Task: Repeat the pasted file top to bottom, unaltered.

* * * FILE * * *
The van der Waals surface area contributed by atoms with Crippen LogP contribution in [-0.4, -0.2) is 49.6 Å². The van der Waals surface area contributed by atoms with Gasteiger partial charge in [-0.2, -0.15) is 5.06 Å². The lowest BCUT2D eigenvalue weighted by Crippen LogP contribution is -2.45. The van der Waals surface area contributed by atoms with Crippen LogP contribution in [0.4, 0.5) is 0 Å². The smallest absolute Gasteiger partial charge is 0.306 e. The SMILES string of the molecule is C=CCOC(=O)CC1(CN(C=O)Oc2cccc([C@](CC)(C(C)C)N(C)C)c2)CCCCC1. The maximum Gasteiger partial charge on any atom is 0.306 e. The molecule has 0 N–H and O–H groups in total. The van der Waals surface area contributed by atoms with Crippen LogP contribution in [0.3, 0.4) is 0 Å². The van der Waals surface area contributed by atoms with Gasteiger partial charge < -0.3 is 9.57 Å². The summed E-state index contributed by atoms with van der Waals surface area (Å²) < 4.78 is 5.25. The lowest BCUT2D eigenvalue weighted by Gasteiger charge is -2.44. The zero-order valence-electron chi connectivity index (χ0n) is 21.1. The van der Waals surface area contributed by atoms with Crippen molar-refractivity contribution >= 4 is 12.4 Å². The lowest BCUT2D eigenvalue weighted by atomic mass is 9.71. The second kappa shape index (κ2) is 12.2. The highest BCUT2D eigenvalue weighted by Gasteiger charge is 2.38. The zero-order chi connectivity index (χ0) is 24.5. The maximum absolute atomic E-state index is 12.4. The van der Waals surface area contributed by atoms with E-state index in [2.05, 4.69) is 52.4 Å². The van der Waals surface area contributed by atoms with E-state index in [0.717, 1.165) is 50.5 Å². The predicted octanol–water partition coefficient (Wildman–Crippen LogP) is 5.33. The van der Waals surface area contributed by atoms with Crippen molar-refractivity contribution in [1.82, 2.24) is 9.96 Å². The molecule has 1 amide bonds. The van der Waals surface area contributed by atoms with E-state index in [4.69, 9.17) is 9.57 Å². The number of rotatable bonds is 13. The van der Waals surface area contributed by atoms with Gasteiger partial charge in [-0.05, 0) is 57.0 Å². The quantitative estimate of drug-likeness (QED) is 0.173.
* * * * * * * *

The van der Waals surface area contributed by atoms with Crippen LogP contribution in [-0.4, -0.2) is 49.6 Å². The van der Waals surface area contributed by atoms with Gasteiger partial charge in [-0.2, -0.15) is 5.06 Å². The lowest BCUT2D eigenvalue weighted by Crippen LogP contribution is -2.45. The van der Waals surface area contributed by atoms with Crippen LogP contribution in [0.4, 0.5) is 0 Å². The smallest absolute Gasteiger partial charge is 0.306 e. The SMILES string of the molecule is C=CCOC(=O)CC1(CN(C=O)Oc2cccc([C@](CC)(C(C)C)N(C)C)c2)CCCCC1. The maximum Gasteiger partial charge on any atom is 0.306 e. The molecule has 0 N–H and O–H groups in total. The van der Waals surface area contributed by atoms with Crippen LogP contribution in [0.3, 0.4) is 0 Å². The van der Waals surface area contributed by atoms with Gasteiger partial charge < -0.3 is 9.57 Å². The summed E-state index contributed by atoms with van der Waals surface area (Å²) < 4.78 is 5.25. The lowest BCUT2D eigenvalue weighted by Gasteiger charge is -2.44. The zero-order valence-electron chi connectivity index (χ0n) is 21.1. The van der Waals surface area contributed by atoms with Crippen molar-refractivity contribution >= 4 is 12.4 Å². The lowest BCUT2D eigenvalue weighted by atomic mass is 9.71. The second kappa shape index (κ2) is 12.2. The highest BCUT2D eigenvalue weighted by Gasteiger charge is 2.38. The zero-order chi connectivity index (χ0) is 24.5. The maximum absolute atomic E-state index is 12.4. The van der Waals surface area contributed by atoms with E-state index in [2.05, 4.69) is 52.4 Å². The van der Waals surface area contributed by atoms with E-state index in [0.717, 1.165) is 50.5 Å². The predicted octanol–water partition coefficient (Wildman–Crippen LogP) is 5.33. The van der Waals surface area contributed by atoms with Crippen molar-refractivity contribution in [1.82, 2.24) is 9.96 Å². The molecule has 1 amide bonds. The van der Waals surface area contributed by atoms with E-state index in [4.69, 9.17) is 9.57 Å². The number of rotatable bonds is 13. The van der Waals surface area contributed by atoms with Gasteiger partial charge in [-0.05, 0) is 57.0 Å². The quantitative estimate of drug-likeness (QED) is 0.173.